Friday, April 19, 2013

Today's Place to Daydream About: Caddo Lake

Caddo Lake is a large natural lake on the border of Texas and Louisiana, site of the world's largest cypress forest. The lake itself measures 25,400 acres (10,300 hectares), and it is surrounded by a maze of bayous and swamps. It is home to alligators, eagles, herons, egrets, and so on through a list of more than 300 animal species.

Now much of this region is protected by state parks, but this was not always so. Around 1900 the Corps of Engineers cleared a shipping channel through the swamps, but the result was that the water in the lake fell by ten feet, leaving the docks that the channel was meant to serve high and dry. Then a dam was built to try to raise the water level. And so it goes.

But the lake may not be that ancient anyway. Geologists are convinced it is a recent formation, although they disagree about how it formed. One view is that it was created by the New Madrid Earthquake of 1812, which caused the land to sink. Another is that the lake was created by the "Great Raft," a huge logjam which blocked the Red River. This logjam was first carefully described in 1806, but it may have been mentioned by Spanish explorers in the 1500s; in the early 1800s it was more than a hundred miles long. This is the obstruction the Corps of Engineers was trying to clear from the Red River when they accidentally drained the lake.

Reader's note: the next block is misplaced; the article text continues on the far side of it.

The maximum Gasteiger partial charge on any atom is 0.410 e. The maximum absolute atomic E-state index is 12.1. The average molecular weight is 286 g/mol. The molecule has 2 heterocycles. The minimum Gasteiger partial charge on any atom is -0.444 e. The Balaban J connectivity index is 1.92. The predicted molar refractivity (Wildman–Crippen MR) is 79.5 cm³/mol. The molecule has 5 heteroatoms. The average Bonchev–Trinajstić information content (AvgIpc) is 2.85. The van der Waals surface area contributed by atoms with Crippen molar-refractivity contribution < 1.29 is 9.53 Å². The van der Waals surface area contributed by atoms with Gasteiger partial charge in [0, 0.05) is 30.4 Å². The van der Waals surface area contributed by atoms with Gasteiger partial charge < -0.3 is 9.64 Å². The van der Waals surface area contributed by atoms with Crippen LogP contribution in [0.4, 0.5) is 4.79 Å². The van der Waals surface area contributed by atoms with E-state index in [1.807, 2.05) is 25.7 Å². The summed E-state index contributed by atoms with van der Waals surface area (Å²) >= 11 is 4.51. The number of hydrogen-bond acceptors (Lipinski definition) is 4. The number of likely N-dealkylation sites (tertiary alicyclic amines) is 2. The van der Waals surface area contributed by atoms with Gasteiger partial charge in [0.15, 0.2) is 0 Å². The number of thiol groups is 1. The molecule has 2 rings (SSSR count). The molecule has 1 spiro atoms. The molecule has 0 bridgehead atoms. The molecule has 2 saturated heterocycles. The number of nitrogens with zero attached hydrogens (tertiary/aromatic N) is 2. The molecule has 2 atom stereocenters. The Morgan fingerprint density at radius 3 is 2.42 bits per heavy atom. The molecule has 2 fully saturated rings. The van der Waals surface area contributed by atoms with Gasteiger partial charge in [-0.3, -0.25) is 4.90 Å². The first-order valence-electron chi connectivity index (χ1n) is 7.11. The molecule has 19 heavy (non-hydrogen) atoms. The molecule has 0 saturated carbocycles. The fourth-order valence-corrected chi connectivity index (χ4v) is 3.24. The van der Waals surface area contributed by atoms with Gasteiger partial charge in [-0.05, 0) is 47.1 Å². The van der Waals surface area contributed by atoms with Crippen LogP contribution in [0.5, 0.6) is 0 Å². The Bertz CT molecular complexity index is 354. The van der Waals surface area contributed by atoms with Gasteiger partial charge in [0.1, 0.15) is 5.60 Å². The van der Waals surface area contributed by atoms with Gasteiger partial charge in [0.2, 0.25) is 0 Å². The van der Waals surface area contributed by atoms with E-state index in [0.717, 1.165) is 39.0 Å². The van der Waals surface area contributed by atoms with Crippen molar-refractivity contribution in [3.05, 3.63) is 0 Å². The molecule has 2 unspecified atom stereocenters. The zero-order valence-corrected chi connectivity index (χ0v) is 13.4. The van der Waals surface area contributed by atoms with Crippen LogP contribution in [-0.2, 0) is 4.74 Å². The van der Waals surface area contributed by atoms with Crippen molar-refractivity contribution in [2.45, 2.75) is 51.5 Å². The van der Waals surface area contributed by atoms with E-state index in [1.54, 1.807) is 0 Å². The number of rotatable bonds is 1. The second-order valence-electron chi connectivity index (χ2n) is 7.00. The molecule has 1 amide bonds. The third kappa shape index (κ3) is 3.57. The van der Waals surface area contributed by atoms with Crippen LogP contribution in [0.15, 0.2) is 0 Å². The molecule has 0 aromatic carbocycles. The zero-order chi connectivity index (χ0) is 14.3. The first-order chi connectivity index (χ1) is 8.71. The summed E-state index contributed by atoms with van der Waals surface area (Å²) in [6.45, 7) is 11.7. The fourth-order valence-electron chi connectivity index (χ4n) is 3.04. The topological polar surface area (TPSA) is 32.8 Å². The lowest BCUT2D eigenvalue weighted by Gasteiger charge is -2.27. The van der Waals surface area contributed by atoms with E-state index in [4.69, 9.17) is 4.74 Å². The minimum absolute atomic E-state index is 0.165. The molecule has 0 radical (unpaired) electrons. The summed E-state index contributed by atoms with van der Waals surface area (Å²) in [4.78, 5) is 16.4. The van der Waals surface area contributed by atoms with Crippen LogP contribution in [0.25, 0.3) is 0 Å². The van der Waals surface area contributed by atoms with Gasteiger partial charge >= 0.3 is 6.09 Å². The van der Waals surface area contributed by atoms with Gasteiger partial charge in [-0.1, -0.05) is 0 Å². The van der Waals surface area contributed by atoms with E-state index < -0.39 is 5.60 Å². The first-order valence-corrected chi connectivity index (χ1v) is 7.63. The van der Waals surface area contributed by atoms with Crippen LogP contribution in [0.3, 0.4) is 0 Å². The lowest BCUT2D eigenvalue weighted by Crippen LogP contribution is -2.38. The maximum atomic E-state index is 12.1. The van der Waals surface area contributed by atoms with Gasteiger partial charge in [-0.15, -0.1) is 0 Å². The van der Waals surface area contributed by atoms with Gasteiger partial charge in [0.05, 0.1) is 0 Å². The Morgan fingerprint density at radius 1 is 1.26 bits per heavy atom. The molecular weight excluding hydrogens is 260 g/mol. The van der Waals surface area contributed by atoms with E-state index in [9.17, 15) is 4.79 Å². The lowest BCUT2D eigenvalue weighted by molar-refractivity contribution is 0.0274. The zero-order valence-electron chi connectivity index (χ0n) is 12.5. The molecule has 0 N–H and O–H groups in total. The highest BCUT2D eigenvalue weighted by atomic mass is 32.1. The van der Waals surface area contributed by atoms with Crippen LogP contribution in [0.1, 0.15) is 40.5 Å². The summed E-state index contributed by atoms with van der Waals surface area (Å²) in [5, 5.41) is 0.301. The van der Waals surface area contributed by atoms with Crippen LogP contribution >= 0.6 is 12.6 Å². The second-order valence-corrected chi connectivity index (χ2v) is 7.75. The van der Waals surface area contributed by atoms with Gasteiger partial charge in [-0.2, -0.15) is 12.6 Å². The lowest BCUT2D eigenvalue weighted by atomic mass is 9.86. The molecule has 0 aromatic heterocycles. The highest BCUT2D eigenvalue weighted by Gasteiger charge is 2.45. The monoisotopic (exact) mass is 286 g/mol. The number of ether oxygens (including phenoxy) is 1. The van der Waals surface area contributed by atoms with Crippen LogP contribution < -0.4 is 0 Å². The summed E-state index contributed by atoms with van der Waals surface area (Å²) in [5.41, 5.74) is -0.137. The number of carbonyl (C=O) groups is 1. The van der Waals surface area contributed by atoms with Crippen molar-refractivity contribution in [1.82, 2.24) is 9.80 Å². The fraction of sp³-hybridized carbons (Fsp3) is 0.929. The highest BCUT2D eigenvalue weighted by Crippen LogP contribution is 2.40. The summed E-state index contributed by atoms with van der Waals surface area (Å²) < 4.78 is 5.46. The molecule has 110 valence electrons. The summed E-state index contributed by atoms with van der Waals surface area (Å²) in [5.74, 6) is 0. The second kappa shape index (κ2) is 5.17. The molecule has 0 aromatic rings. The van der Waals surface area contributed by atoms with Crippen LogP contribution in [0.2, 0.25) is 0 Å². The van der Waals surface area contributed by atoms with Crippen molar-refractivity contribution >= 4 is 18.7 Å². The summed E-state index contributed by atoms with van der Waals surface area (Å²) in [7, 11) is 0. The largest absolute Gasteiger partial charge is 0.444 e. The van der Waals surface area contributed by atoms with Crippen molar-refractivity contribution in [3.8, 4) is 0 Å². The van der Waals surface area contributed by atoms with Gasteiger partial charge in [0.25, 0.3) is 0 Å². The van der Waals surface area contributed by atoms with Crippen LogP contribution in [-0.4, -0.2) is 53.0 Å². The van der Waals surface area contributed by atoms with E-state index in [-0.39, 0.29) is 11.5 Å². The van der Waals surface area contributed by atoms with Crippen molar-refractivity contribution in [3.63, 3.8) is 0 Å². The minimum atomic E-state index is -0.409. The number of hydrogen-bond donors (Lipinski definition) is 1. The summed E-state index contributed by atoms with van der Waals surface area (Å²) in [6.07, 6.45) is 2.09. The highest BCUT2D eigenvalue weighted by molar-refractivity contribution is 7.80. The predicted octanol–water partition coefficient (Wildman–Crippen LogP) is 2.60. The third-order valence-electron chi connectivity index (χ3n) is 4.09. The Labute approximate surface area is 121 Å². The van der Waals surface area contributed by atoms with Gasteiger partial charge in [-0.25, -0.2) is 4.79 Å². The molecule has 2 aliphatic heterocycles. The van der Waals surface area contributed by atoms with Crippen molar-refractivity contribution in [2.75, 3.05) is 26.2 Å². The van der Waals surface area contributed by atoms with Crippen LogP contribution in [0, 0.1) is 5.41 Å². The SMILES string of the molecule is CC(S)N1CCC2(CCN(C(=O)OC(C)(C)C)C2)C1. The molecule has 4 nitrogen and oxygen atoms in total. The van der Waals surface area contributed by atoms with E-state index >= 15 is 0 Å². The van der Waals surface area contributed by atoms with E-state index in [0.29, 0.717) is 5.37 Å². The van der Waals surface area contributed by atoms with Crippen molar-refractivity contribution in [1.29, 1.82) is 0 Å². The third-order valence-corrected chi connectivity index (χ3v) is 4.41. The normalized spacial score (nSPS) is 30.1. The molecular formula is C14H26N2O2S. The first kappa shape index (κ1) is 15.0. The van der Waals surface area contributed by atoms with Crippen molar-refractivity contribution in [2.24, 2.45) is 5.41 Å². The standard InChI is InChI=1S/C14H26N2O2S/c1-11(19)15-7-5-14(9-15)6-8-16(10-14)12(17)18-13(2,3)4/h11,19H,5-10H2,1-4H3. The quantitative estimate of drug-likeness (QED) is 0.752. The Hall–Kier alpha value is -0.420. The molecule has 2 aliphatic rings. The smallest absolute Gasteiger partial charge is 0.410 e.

Back around 1900 oil was discovered under the swamp, and in 1911 the world's first over-water oil drilling platform was erected over the lake. But it turned out that the oil was not worth the trouble, and the drillers soon moved on to other fields. In the Depression, drilling around the lake was abandoned. Then a major ammunition plant was built along the Texas shore, dumping lots of toxic junk into the lake in the 1950s and 1960s. This was shut down in the 1990s.

These days the major threat to the lake seems to be a plant, a Brazilian import known as giant salvinia (Salvinia molesta), which has so clogged some areas that the authorities have resorted to imported beetles and even mass herbicide sprays to control it.

Among the lake's many treasures is the world's largest colony of a shrub called the Mayhaw. The jelly made from these fruit is said by enthusiasts to be the best in the world.

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